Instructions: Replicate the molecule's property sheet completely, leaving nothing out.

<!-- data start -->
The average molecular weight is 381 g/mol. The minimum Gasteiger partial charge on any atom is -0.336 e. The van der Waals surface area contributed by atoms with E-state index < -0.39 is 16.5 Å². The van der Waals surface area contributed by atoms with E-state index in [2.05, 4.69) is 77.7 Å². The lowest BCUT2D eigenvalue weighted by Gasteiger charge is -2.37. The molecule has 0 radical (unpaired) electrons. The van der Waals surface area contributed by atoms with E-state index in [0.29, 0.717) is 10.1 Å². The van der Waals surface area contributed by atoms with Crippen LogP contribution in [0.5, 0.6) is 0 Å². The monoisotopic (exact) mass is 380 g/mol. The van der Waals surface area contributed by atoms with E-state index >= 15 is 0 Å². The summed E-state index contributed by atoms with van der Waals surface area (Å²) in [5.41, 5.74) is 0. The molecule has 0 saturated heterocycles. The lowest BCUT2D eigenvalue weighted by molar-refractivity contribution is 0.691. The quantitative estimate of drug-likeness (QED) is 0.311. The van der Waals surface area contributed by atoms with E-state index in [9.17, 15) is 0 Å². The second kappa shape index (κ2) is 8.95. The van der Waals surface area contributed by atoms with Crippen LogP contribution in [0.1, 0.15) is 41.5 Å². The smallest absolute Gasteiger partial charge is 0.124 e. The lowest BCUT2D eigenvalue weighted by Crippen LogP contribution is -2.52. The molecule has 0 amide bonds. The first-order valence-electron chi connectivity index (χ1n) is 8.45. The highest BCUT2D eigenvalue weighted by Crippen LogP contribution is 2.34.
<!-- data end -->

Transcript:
The average molecular weight is 381 g/mol. The minimum Gasteiger partial charge on any atom is -0.336 e. The van der Waals surface area contributed by atoms with E-state index < -0.39 is 16.5 Å². The van der Waals surface area contributed by atoms with E-state index in [2.05, 4.69) is 77.7 Å². The lowest BCUT2D eigenvalue weighted by Gasteiger charge is -2.37. The molecule has 0 radical (unpaired) electrons. The van der Waals surface area contributed by atoms with E-state index in [0.29, 0.717) is 10.1 Å². The van der Waals surface area contributed by atoms with Crippen LogP contribution in [0.5, 0.6) is 0 Å². The monoisotopic (exact) mass is 380 g/mol. The van der Waals surface area contributed by atoms with E-state index >= 15 is 0 Å². The summed E-state index contributed by atoms with van der Waals surface area (Å²) in [5.41, 5.74) is 0. The molecule has 0 saturated heterocycles. The lowest BCUT2D eigenvalue weighted by molar-refractivity contribution is 0.691. The quantitative estimate of drug-likeness (QED) is 0.311. The van der Waals surface area contributed by atoms with E-state index in [9.17, 15) is 0 Å². The second kappa shape index (κ2) is 8.95. The van der Waals surface area contributed by atoms with Crippen LogP contribution in [0.1, 0.15) is 41.5 Å². The smallest absolute Gasteiger partial charge is 0.124 e. The lowest BCUT2D eigenvalue weighted by Crippen LogP contribution is -2.52. The molecule has 0 amide bonds. The first-order valence-electron chi connectivity index (χ1n) is 8.45. The highest BCUT2D eigenvalue weighted by Crippen LogP contribution is 2.34.